Hence, we may expect that the RBI action will be irrelevant. The biggest asset that India has, in competing for the global market for the rupee, is the efficiency of the exchange. The exchange remains barred off for foreign investors. For domestic participants, underlying rupee exposure has to be demonstrated through a traditional RBI way of thinking about currency exposure. This way of thinking about the currency exposure of firms is analytically wrong.

RBI has also taken this opportunity to hurt non-bank financial intermediation. Any position beyond USD 10 million can only be taken through AD category I banks as members. This will cause the agency business to move from non-bank members to banks. Clients who look for a comprehensive solution, ETCD and OTC and small and large positions, will prefer AD category I banks.

### This is not progress

1. In the interim budget for 2014-15 presented in February, 2014, para 66 says:
To deepen and strengthen the currency derivatives market to enable Indian companies to fully hedge against foreign currency risks.
The RBI actions appear to be checkbox compliance which frustrates the true objective.

2. In the Budget speech for 2013-14 presented in February, 2013, para 95 says:
FIIs will be allowed to participate in the exchange traded currency derivative segment to the extent of their Indian rupee exposure in India.
The RBI actions are late: they come after the year 2013-14 has ended. And, they are checkbox compliance which frustrates the true objective.

3. The issuance of these regulations is in violation of the Handbook regulation making progress. If the due process in the Handbook had been followed, the quality of regulations would go up. The formal process of identifying the market failure, stating a clear objective, doing the cost benefit analysis and consultation would have caught the mistakes.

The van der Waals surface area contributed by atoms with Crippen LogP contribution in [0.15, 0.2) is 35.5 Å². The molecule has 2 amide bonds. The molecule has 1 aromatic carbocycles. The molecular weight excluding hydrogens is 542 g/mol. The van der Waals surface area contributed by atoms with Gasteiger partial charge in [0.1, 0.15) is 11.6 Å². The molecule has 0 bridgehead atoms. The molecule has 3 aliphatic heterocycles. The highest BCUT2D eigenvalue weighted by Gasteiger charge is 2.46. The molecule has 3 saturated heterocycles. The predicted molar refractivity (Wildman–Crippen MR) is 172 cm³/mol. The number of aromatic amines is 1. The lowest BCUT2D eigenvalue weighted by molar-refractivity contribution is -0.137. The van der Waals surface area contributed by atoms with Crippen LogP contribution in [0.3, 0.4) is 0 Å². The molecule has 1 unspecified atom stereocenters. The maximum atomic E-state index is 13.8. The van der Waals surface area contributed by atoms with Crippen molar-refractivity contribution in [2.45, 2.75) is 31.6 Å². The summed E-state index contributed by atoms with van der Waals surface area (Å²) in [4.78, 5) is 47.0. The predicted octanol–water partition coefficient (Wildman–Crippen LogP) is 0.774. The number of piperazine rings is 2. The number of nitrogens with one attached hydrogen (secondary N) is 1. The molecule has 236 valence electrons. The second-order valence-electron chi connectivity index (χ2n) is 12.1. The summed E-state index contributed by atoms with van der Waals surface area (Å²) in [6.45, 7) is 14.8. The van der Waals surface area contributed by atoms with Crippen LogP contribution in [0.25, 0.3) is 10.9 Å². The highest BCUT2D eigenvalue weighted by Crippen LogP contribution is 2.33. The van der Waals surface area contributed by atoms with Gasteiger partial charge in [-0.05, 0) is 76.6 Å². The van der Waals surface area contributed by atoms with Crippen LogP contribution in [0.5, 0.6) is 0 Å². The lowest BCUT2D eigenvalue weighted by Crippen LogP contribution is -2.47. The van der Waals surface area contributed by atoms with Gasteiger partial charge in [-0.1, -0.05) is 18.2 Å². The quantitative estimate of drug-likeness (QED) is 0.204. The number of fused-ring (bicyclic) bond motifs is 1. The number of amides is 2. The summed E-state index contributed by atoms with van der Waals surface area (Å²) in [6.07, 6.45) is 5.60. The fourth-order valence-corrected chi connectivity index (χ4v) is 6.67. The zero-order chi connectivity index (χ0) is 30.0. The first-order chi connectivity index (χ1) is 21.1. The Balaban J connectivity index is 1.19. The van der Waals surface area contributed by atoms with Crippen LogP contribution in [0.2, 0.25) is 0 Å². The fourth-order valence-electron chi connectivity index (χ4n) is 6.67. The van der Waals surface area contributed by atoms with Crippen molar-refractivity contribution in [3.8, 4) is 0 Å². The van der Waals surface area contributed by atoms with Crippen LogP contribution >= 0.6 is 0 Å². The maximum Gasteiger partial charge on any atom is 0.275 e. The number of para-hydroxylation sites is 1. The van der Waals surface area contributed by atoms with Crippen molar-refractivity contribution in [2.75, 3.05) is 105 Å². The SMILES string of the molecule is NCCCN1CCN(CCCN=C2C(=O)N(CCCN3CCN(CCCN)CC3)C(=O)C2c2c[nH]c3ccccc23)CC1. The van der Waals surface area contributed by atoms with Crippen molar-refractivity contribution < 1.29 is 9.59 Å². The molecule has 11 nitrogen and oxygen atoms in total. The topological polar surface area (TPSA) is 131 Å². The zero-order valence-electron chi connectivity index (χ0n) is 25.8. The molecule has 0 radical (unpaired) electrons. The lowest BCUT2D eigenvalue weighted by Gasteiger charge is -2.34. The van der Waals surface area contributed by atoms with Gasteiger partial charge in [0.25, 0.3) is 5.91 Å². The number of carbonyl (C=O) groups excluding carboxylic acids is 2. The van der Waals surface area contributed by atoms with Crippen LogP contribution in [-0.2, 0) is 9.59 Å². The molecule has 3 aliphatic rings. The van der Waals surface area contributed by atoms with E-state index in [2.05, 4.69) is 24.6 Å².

4. In 2013, in his inaugural statement on taking charge as RBI governor, Raghuram Rajan had said:
But for our financial markets to play their necessary roles of providing risk absorbing long term finance, and of generating information about investment opportunities, they have to have depth. We cannot create depth by banning position taking, or mandating trading only on well-defined legitimate needs.
The recent action runs in the opposite direction.

5. In July, 2008, the RBI-SEBI Standing Technical Committee on Exchange Traded Currency Futures had recommended that over time, once the exchange traded currency derivatives segment stabilizes, OTC markets rules may be changed to align with them. What's being done now is completely the opposite: the bad practices of the OTC market are being brought into the exchange traded market.

Once the draft Indian Financial Code is enacted, such regulations would be struck down when faced with judicial review. The fear of judicial review would strengthen the staff work and process manuals for the regulation making process.

### Conclusion

Rupee-cash settled currency futures are the simplest imaginable financial product. After protracted delays, trading began in a small way in 2008. It was expected that we would make progress. Instead, we have steadily moved in the opposite direction. The damage to the exchange traded market from 2013 onwards is not a bunch of small accidents. Deeper institutional change is required in order to break the barriers to progress.